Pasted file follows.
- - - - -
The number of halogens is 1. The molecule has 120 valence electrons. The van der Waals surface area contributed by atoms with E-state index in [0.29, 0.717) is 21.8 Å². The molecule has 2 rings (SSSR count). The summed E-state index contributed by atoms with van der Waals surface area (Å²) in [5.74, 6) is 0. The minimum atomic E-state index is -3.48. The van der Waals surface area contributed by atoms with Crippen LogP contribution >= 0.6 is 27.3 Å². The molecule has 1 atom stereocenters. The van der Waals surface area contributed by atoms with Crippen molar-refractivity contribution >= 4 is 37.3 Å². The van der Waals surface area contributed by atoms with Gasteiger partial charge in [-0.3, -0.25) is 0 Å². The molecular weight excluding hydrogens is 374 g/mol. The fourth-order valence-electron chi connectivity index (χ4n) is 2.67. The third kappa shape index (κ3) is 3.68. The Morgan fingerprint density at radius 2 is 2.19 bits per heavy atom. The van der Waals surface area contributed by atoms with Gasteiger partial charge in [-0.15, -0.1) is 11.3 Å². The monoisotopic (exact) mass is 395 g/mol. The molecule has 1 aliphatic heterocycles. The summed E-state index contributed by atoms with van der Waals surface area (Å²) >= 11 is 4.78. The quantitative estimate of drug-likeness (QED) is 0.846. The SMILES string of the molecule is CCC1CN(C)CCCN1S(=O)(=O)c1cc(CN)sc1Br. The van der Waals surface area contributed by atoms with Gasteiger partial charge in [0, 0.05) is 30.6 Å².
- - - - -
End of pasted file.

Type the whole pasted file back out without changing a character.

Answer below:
The number of halogens is 1. The molecule has 120 valence electrons. The van der Waals surface area contributed by atoms with E-state index in [0.29, 0.717) is 21.8 Å². The molecule has 2 rings (SSSR count). The summed E-state index contributed by atoms with van der Waals surface area (Å²) in [5.74, 6) is 0. The minimum atomic E-state index is -3.48. The van der Waals surface area contributed by atoms with Crippen LogP contribution >= 0.6 is 27.3 Å². The molecule has 1 atom stereocenters. The van der Waals surface area contributed by atoms with Crippen molar-refractivity contribution >= 4 is 37.3 Å². The van der Waals surface area contributed by atoms with Gasteiger partial charge in [-0.3, -0.25) is 0 Å². The molecular weight excluding hydrogens is 374 g/mol. The fourth-order valence-electron chi connectivity index (χ4n) is 2.67. The third kappa shape index (κ3) is 3.68. The Morgan fingerprint density at radius 2 is 2.19 bits per heavy atom. The van der Waals surface area contributed by atoms with Gasteiger partial charge in [-0.15, -0.1) is 11.3 Å². The monoisotopic (exact) mass is 395 g/mol. The molecule has 1 aliphatic heterocycles. The summed E-state index contributed by atoms with van der Waals surface area (Å²) >= 11 is 4.78. The quantitative estimate of drug-likeness (QED) is 0.846. The SMILES string of the molecule is CCC1CN(C)CCCN1S(=O)(=O)c1cc(CN)sc1Br. The van der Waals surface area contributed by atoms with Gasteiger partial charge in [0, 0.05) is 30.6 Å².